Magic Money Tree

Magic Money Trees?

They say money doesn’t grow on trees but savings do – and on bushes – and in the ground – if we grow our own fruit and veg. Find out how at-home harvesting helps Cloud Gardener Jason Williams save on groceries and improve his wellbeing

With food prices going up, there’s never been a better time to grow your own…

Plot Your Path

Most of us don’t have our own allotment and the waiting lists are long. But that doesn’t have to stop us growing our own. A single bed in a garden can be used, and we can even grow lettuce, spinach, radishes, and even carrots in a window box.

More community gardens are cropping up, where fruit and veg are often grown. The social farms and gardens website has a list of these all over the UK. We can find our nearest on their website.

Feeling bolder? We can set up our own community garden. The Royal Horticultural Society has a resource page with all the steps needed to do exactly that. It includes everything from finding the land and what we’d need on-site, to finding a grant to get us started.

Meet the ‘Cloud Gardener

No matter the small space, or height of our building, there is always room to sow our seeds. Just look at Jason Williams, who set out to grow a garden on his 18th floor balcony during lockdown. 

“We have different challenges with the wind and the sun,” he says. “I had to rip up the rule book and learn on the go. And then I decided to create a social media platform to share what I’d found out.”

And so the Cloud Gardener was born! It wasn’t just his balcony garden that was blossoming – his following was too as he branched out on social media.

“I have a whole segment on my YouTube channel all about indoor gardening and my indoor kitchen garden and how to grow from seed, cheap ways to regrow things. I regrow spring onions and garlic and lemon trees and all sorts of different things from kitchen scraps just to save money.”

And he was amazed when his creation caught the eye of the late Queen, who asked her driver to pull over and let her speak to Jason to find out more about his garden.

Jason is keen to spread the message that gardening can be for everyone – even if we rent our home or don’t have loads of cash to spare. In fact, if we can grow our own it can turn into a hobby that actually saves us money.

Healthy and Wealthy?

Jason also discovered that nurturing his garden was helping his long-term struggle with anxiety and depression.

“I’m quite open with the fact I’ve struggled,” he says. “But having a garden is a really great way for me to go out and just pause and reflect. There’s something great about watching plants that you’ve nurtured come alive.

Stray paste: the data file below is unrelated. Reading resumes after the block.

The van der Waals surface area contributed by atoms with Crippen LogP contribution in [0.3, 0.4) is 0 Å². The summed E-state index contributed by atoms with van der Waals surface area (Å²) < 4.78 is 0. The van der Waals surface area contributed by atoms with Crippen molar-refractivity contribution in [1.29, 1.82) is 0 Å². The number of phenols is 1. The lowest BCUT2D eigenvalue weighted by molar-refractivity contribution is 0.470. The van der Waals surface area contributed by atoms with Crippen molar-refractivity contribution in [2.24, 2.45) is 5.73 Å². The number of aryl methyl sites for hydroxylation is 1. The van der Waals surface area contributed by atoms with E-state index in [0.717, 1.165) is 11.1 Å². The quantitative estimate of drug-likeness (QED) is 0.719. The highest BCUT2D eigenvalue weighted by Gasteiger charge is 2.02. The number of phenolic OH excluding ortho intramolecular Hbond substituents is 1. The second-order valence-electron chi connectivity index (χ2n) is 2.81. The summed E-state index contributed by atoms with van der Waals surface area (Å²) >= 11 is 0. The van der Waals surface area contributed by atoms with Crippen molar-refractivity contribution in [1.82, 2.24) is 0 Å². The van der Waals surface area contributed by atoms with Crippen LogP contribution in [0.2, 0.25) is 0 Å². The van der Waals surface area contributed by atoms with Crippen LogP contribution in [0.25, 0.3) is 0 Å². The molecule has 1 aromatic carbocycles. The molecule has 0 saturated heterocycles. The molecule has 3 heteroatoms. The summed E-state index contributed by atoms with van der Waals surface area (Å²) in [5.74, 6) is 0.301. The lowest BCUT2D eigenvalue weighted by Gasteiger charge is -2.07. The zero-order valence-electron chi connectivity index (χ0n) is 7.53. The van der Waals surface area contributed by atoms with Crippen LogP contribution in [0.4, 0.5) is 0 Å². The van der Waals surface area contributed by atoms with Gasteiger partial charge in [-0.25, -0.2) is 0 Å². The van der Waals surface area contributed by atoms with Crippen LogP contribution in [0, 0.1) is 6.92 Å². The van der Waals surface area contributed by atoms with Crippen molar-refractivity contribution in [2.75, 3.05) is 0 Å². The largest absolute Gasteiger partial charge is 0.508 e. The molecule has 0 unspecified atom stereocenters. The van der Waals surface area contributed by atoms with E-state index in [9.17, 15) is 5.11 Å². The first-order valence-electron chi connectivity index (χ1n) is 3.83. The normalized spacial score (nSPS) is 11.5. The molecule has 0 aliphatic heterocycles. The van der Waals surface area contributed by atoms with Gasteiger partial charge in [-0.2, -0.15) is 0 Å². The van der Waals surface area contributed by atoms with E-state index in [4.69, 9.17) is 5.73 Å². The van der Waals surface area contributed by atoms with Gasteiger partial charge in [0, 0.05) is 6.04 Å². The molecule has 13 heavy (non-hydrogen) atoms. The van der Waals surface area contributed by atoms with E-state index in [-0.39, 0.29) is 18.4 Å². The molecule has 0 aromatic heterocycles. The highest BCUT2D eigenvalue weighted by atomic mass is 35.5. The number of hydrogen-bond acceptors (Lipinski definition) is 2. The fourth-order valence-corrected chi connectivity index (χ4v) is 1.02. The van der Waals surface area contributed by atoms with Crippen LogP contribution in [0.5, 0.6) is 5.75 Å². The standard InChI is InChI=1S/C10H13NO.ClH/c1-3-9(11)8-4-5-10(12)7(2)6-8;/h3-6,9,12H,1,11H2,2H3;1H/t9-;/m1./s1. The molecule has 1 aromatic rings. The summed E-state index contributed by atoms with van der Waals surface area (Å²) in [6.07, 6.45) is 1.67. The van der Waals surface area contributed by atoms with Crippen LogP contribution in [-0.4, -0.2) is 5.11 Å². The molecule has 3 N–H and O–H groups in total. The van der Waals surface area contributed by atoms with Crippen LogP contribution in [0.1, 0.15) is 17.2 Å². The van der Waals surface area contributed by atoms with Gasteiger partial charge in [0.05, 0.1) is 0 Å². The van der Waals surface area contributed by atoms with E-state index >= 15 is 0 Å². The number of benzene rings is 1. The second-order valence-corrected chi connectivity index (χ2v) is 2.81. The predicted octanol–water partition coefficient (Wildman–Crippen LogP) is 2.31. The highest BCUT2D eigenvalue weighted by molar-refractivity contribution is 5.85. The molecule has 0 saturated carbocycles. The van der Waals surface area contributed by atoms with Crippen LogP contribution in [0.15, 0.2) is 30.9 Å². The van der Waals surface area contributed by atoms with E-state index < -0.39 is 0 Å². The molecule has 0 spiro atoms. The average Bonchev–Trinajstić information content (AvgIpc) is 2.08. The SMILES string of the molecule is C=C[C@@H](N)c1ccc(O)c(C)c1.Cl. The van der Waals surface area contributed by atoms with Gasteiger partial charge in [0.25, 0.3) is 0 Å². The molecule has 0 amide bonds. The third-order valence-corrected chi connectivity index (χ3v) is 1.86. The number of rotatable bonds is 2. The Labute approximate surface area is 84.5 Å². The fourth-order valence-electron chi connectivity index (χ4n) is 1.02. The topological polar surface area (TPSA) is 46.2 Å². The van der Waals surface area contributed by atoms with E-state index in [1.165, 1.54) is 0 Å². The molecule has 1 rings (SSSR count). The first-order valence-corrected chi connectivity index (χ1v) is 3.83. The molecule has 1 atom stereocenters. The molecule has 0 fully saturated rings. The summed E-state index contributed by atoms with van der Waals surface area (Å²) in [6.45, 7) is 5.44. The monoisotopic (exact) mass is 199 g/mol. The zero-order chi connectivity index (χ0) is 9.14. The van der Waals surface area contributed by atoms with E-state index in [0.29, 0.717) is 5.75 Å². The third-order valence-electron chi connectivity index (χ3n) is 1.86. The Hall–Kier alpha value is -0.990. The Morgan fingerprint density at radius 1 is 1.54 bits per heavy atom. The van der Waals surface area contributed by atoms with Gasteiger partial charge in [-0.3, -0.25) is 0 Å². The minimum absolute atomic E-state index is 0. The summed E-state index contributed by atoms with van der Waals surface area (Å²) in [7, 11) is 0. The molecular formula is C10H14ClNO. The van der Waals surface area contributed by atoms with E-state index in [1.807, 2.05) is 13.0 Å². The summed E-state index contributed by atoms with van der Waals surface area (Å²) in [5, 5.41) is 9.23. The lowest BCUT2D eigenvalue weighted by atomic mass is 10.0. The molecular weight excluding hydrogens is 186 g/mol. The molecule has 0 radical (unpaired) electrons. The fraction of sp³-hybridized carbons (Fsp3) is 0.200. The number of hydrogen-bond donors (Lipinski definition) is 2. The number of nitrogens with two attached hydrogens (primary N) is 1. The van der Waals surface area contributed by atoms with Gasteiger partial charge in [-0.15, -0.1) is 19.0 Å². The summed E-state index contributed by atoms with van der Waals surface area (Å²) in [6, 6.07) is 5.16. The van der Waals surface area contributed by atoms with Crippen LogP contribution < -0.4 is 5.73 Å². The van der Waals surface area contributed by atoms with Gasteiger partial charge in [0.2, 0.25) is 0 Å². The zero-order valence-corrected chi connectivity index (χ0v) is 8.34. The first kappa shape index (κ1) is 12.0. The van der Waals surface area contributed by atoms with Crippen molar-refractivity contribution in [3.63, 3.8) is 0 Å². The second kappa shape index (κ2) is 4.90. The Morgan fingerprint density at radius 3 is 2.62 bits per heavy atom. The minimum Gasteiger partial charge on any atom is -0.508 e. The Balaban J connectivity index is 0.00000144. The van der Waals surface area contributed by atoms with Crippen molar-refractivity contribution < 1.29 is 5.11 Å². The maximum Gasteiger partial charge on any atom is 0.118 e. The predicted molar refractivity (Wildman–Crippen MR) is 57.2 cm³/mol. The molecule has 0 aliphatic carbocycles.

There are loads of health benefits of growing our own fruit and veg. Gardening is physical, and all that digging and planting, weeding and watering gives us a healthy workout. 

The mental health charity MIND ran a project called ‘Eco Therapy’ where people spent time gardening and growing to try and help their mental health. Seven out of ten of the people involved said the programme gave them a ‘significant increase’ in wellbeing. 

Cheap and cheerful?

Is it really cheaper to grow your own fruit and veg? Which? Magazine found that for things that are expensive in the shops, like soft fruit (raspberries, strawberries, tomatoes etc.), the answer is yes, it’s cheaper. These vegetables are also easy to grow on balconies. 

Angela Slater from Hayes Garden World said, “Homegrown produce could cost you as little as £24 for an estimated 2-6 months worth of harvest, with the seeds required to plant these being easily accessible at many garden centres and online retailers.” 

With all the benefits that come from community and home gardening, it can also be a challenge. 

“Be prepared to fail. It sounds awful but part of gardening is learning to accept failure because it doesn’t always go to plan,” Jason told us. But he encourages us to not give up and keep on trying. 

Follow Jason’s journey with gardening and learn from his trials and errors on his social media accounts. 

Jason’s website is and he’s on Instagram (@cloudgardeneruk), Facebook ( and YouTube (@CloudGardenerUK)

Image: Krailath / Shutterstock

Co-edited by Joe Cohen-Evans

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